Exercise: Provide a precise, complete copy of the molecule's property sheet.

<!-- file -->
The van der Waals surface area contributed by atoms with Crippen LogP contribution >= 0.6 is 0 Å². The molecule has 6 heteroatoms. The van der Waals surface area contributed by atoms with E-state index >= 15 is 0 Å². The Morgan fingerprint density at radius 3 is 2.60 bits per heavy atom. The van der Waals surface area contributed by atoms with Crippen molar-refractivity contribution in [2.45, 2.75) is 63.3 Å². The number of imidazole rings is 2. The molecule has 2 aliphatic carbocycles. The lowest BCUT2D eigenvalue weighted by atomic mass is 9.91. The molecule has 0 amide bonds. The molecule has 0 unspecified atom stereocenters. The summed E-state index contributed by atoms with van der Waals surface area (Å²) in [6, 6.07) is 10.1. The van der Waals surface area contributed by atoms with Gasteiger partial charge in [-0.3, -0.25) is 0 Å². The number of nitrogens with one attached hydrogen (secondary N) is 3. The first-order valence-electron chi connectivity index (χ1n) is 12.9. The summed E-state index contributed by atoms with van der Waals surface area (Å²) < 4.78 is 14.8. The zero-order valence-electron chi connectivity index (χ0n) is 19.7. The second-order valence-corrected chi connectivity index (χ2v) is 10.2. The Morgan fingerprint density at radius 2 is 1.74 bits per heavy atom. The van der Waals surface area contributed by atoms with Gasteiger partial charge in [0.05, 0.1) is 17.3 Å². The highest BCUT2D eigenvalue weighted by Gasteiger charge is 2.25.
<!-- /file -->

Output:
The van der Waals surface area contributed by atoms with Crippen LogP contribution >= 0.6 is 0 Å². The molecule has 6 heteroatoms. The van der Waals surface area contributed by atoms with E-state index >= 15 is 0 Å². The Morgan fingerprint density at radius 3 is 2.60 bits per heavy atom. The van der Waals surface area contributed by atoms with Crippen molar-refractivity contribution in [2.45, 2.75) is 63.3 Å². The number of imidazole rings is 2. The molecule has 2 aliphatic carbocycles. The lowest BCUT2D eigenvalue weighted by atomic mass is 9.91. The molecule has 0 amide bonds. The molecule has 0 unspecified atom stereocenters. The summed E-state index contributed by atoms with van der Waals surface area (Å²) in [6, 6.07) is 10.1. The van der Waals surface area contributed by atoms with Gasteiger partial charge in [-0.3, -0.25) is 0 Å². The number of nitrogens with one attached hydrogen (secondary N) is 3. The first-order valence-electron chi connectivity index (χ1n) is 12.9. The summed E-state index contributed by atoms with van der Waals surface area (Å²) < 4.78 is 14.8. The zero-order valence-electron chi connectivity index (χ0n) is 19.7. The second-order valence-corrected chi connectivity index (χ2v) is 10.2. The Morgan fingerprint density at radius 2 is 1.74 bits per heavy atom. The van der Waals surface area contributed by atoms with Gasteiger partial charge in [0.05, 0.1) is 17.3 Å². The highest BCUT2D eigenvalue weighted by Gasteiger charge is 2.25.